From the small town of Mojacar we made our way to the great port city of Cartagena set in its own natural harbour. With a rich naval history, tropical climate and grand colonial architecture we were keen to explore. There are 12 museums here, along with 4 churches, many monuments, statues and sculptures, promenades, plazas and the marina. That’s not to mention hundreds of shops, cafes and restaurants so plenty of things to keep us occupied. There’s also a Roman amphitheatre which amazingly was only discovered in 1987 under the old fisherman’s quarter – nobody knew it was there right under their feet until they started digging and building in the area! We weren’t sure how long we would be so initially we looked for day time parking ending up at the spacious football stadium car park just North of the port. It was a bit shabby, not exactly photo-worthy but it did the job. A short walk later and we were wandering down one of the elegant pedestrianised streets with tall, grand facades and attractive tiles.
It’s an ideal city to walk around, not too big, not too small with loads to see and do. A lot of the buildings are tall and quite majestic with colourful paintwork, ornate metalwork and interesting features. The eye-catching art nouveau Gran Hotel is one which particularly stood out, but unfortunately its no longer a hotel and now houses a bank. What a shame, if it was as ‘gran’ as the name suggests it must have been a very fancy place to stay.
The city’s rich naval history is highlighted in the many of the sculptures and statues throughout the streets, like the one near the harbour below of the life sized conscript sailor cast in bronze, carrying his sack of possessions as he arrives for service. The monumental sculpture in the main picture above is a giant, hunched man which is hollow but still weighs about 2 tons and stands at over 4.8m high. It was created as a tribute to victims of terrorism and makes a major impact on the promenade right by the marina. A bit further along the marina by the Naval museum there’s a massive whale tale sculpture set into the water measuring 8 metres wide and 5 metres tall which weighs a hefty 24 tons!
Another thing that amazed us were the enormous trees, some seem to be rubber trees and others Ficus macrophylla. Their massive trunks are big enough but then their giant roots spread out and great drooping branches hang down making them even more huge and impressive. Some of these ancient trees are protected by law and there are serious consequences and fines dished out if they are remotely damaged or mis-treated.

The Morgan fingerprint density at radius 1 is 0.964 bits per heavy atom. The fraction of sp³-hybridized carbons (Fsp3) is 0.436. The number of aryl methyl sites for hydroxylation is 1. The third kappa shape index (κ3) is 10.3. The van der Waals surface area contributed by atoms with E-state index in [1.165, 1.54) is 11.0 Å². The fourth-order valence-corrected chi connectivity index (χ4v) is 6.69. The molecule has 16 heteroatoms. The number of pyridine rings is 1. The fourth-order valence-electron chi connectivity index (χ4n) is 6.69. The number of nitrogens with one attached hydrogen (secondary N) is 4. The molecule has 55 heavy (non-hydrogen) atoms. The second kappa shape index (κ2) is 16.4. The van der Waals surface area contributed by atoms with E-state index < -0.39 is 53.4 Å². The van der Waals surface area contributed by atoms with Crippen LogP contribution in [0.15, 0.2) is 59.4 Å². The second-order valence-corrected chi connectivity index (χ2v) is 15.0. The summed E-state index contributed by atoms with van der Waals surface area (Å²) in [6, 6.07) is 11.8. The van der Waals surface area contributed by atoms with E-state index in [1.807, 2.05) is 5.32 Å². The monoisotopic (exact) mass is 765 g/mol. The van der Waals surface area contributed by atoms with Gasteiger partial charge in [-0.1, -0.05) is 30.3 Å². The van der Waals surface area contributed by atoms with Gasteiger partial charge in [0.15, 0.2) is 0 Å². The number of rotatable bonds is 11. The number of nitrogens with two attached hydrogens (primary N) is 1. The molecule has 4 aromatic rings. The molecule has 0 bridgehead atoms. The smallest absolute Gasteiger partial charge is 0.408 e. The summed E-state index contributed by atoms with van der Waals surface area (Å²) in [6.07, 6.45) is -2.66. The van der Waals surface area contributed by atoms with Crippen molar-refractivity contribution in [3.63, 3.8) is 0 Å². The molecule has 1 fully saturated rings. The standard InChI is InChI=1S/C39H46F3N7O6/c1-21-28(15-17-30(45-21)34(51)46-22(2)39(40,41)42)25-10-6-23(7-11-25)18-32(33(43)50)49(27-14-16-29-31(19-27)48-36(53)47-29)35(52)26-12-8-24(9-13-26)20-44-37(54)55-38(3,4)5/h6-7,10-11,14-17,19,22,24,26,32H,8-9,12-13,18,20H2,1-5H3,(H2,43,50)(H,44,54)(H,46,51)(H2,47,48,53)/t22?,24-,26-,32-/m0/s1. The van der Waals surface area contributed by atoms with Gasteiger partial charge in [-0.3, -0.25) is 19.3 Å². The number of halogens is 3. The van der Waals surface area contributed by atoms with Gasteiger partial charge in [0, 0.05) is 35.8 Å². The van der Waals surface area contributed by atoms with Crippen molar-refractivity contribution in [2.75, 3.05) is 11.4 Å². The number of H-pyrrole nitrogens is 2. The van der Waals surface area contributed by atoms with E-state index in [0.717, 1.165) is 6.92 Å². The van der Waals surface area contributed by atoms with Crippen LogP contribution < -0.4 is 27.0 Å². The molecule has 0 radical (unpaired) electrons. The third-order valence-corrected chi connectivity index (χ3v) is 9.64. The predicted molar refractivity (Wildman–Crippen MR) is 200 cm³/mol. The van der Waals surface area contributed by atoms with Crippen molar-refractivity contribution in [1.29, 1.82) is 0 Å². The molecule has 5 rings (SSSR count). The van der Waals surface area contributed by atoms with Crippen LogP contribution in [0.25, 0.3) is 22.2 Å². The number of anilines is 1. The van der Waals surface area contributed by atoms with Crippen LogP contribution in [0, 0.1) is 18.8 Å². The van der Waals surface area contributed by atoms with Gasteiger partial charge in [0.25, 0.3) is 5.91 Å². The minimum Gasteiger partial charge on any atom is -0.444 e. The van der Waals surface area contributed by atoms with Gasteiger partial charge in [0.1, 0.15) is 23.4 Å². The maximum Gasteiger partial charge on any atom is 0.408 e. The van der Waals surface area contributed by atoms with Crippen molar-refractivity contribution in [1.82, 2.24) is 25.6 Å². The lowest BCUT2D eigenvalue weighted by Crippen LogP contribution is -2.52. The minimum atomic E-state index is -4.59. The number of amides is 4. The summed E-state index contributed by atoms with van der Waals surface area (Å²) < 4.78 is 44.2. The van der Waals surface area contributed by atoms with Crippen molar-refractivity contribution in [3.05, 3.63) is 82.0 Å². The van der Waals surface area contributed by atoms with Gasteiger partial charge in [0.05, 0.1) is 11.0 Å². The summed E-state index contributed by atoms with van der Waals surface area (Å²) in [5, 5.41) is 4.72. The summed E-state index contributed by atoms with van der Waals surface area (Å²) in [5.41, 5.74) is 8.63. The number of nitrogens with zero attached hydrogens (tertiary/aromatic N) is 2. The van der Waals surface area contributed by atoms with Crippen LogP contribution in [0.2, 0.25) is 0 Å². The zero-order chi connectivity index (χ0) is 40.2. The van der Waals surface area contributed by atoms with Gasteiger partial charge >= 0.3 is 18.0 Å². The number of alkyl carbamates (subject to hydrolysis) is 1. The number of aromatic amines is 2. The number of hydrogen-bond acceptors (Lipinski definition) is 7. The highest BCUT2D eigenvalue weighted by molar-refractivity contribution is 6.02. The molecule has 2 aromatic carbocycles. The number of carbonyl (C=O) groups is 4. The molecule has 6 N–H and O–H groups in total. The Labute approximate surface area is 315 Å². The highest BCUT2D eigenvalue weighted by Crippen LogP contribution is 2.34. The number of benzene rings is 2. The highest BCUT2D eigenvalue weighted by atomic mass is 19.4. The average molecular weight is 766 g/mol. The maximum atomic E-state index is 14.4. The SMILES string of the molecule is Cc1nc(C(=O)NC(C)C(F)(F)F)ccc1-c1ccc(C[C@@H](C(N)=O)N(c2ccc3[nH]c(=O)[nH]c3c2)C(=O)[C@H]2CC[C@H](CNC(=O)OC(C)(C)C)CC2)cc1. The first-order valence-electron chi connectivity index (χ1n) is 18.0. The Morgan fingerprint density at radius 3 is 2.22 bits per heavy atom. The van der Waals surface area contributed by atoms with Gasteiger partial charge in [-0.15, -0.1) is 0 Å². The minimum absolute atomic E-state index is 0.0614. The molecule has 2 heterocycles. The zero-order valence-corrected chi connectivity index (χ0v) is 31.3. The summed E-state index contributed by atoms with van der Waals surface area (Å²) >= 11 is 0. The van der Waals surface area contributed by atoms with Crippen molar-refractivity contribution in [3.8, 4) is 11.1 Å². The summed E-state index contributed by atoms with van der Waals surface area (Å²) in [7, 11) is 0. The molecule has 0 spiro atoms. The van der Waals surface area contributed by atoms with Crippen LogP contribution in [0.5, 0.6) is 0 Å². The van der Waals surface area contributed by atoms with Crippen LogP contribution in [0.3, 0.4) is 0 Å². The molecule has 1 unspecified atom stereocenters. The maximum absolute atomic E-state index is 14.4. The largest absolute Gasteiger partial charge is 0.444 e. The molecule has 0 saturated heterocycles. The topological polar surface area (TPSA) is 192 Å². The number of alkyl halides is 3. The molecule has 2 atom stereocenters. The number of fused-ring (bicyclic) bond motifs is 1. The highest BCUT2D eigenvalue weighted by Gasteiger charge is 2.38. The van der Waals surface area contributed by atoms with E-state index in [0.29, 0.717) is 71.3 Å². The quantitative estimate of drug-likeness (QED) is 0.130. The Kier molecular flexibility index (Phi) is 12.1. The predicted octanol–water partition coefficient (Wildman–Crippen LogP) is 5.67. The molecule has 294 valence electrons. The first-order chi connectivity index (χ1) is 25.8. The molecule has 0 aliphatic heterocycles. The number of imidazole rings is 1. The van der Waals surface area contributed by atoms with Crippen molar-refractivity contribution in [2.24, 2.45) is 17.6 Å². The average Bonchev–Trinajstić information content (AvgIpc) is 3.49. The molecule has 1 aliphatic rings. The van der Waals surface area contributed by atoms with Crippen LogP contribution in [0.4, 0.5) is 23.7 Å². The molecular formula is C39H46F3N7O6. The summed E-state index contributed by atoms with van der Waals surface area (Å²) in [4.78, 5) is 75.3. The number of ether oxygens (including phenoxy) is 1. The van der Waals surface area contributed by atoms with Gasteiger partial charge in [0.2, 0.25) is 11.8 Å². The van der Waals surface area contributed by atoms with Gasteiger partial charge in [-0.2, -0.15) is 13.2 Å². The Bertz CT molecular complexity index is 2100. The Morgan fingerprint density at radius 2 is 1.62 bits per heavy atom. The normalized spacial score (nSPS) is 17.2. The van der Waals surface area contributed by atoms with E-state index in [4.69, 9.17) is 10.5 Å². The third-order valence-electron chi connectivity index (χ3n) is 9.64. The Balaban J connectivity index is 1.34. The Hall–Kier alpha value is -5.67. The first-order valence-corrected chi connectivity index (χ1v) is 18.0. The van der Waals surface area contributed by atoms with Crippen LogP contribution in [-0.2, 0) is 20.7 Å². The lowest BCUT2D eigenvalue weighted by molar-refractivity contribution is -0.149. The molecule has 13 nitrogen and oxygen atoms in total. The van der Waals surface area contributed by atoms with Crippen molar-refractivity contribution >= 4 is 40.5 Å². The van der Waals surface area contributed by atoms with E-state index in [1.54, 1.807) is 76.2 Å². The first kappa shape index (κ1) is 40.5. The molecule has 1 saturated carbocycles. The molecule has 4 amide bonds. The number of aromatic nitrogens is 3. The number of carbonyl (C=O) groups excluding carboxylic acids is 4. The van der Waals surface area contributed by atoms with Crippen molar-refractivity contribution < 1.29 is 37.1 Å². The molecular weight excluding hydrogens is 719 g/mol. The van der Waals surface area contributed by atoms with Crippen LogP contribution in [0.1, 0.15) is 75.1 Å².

Cartagena is also well-known for its Coffee Asiatico made with its home-produced liqueur Licor 43. It’s offered in cafes all over the city and is a bit like an Irish coffee but served in a special glass with the liqueur, a splash of brandy and most importantly condensed milk, giving it a sweet, layered finish. We popped into a small coffee bar to try one and we really liked it. We also had a bit of entertainment while we drank it with a room full of men and women in the back room lit up with disco lights enjoying a Spanish version of an afternoon tea dance! We reckoned they’d had a few drinks between them too because they all came staggering out, chattering loudly and looking a bit too pink in the cheeks! We enjoyed the coffee so much that we decided to go to the Licor 43 Experienca (N37.635895, W0.929795) nearby to try the liqueur properly. One of the first things we found out is that they can produce up to 12,000 bottles an hour! Produced only in the Cartagena factory but distributed globally it is a unique drink made with 43 different flavourings. The recipe is a highly guarded secret but is said to include vanilla, coffee and chocolate notes. It is particularly popular with the Germans who apparently drink it with ice and milk. They manage to get through 9 million bottles a year.
We drove there, finding that the car park area was quite small, so we went in and booked for the next day and were told they would reserve a parking space for us. The next morning we turned up for our tour at 12.30 and sure enough a space had been reserved – albeit rather small! We managed to squeeze Buzz in and went in through the shop where they sell bottles of 43 along with all the wines they also produce and other paraphernalia such as glasses and t-shirts.
The tour was a good 2 hours and included a walk through a balcony overlooking the factory floor which was fascinating. It’s quite mesmerising watching the process, the bottling, labelling and then boxing. Unfortunately photos weren’t allowed inside so we will have to rely on our memories for that. There’s also a museum where we were told the interesting history of the drink and the family that still runs it followed by the best bit – the tasting.
We tried the original liqueur which at 31% proof was pretty strong and nearly took our breath away! Then we had the coffee flavoured version Baristo and a blend made with tiger nuts, Orochata. Our favourite though was a delicious cocktail made with ginger beer and a squeeze of lime which was really good. It goes without saying that we came away with a bottle and we’re going to save it and bring it back to the UK with us, along with our sherry and some of the regional wines we’ve saved along the way. At least, that’s the intention ….. we’ll see how it goes!
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